I’ll pass over the Social Media Weather Sentiment chart (perceived rather than real weather) and move on to the Public Health section, which commences with the old printed Bills of Mortality, which first appeared as long ago as the 1590s. What fascinated me was a group of charts from the 1850s. Cholera was a killer without a known cause. One approach was that attempted by the statistician William Farr, who correlated temperature and mortality for each week of the 1840s in this chart from his Report on the Mortality of Cholera in England, 1848-49 (1852), beautifully executed for him in state of the art lithography by Harriet Standidge & Co. (because the advance of printing technology has a place in this story too).
This wasn’t the answer to the causation of cholera, but it was a similar statistical approach that found the distressingly simple solution not long afterwards. The story of John Snow and his 1855 map plotting a cluster of deaths close to a single contaminated water supply pump in Soho is well enough known: we regard it as the founding event in the discipline we now know as epidemiology. The visualised data presented an overwhelming (if not immediately universally accepted) case. The map rightly takes its place in this section of the exhibition, but – as he usually gets omitted from the story altogether – I’ll just mention the professional mapmaker, surveyor, draughtsman and lithographer Charles Frederick Cheffins, who actually produced Snow’s map.
Similar in impact was Florence Nightingale’s ‘rose’ diagram from her Notes on Matters Affecting the Health, Efficiency, and Hospital Administration of the British Army (1858), demonstrating that far more Crimean War deaths were caused by appalling hospital practice than by the fighting – this of course not quite the gentle “Lady with the Lamp” of popular tradition but the real Florence Nightingale, the first woman to be elected a Fellow of the Statistical Society of London (at William Farr’s instigation) and a campaigning polemicist. I suspect she must have enjoyed getting the highly establishment firm of Thomas Richard Harrison & Sons, who worked mainly for government departments, to produce this iconic anti-establishment image for her.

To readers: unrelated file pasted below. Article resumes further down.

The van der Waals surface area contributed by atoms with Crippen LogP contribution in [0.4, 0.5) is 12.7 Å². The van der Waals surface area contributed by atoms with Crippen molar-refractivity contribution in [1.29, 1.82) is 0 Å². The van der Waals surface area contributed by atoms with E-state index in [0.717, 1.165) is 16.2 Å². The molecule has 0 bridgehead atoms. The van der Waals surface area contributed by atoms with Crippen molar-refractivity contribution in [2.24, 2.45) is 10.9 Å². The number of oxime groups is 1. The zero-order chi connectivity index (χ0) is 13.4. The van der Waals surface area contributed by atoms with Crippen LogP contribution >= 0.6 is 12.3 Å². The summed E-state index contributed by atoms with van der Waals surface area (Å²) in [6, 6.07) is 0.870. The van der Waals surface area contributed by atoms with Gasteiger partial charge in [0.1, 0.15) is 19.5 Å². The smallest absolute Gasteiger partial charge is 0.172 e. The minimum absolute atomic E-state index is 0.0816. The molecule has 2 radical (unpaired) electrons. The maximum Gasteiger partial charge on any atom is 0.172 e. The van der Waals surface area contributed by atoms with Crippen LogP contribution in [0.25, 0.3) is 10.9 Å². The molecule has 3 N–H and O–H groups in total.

We still produce public health maps and further along a 2013 Public Health England map of the density of fast-food outlets across the country claimed attention. A fairly predictable map this (in all senses), but below it was a copy of the report it comes from, lying open at another map, this one charting the incidence of deaths by accidental poisoning. Surely there aren’t enough of these to map them – but apparently there are. You really must be more careful up there in north Norfolk with whatever poisons you have been playing with.
The final segment of the exhibition was devoted to Evolution. Darwin, obviously, but also his predecessors and successors – Lamarck before and Haeckel after – and here’s a strangely predictive image from Robert Fludd’s Utriusque Cosmi Maioris Scilicet et Minoris Metaphysica, Physica atque Technica Historia (1617).
And bringing this right up to date we also had Martin Krzywinski ‘s Circles of Life (2014) showing the genome overlap between humans and various other species – chimps, dogs, chickens and whatever the hell the correct plural forms are for the opossum and the platypus – opossa? platypi?
A small exhibition: small but perfectly formed. I enjoyed this very much. You will too. And it’s free. Get along there. Beautiful Science (sponsored by Winton Capital Management) runs from 20th February to 26th May 2014. There are special events too – naming no names, but Festival of the Spoken Nerd might suit one or two of you.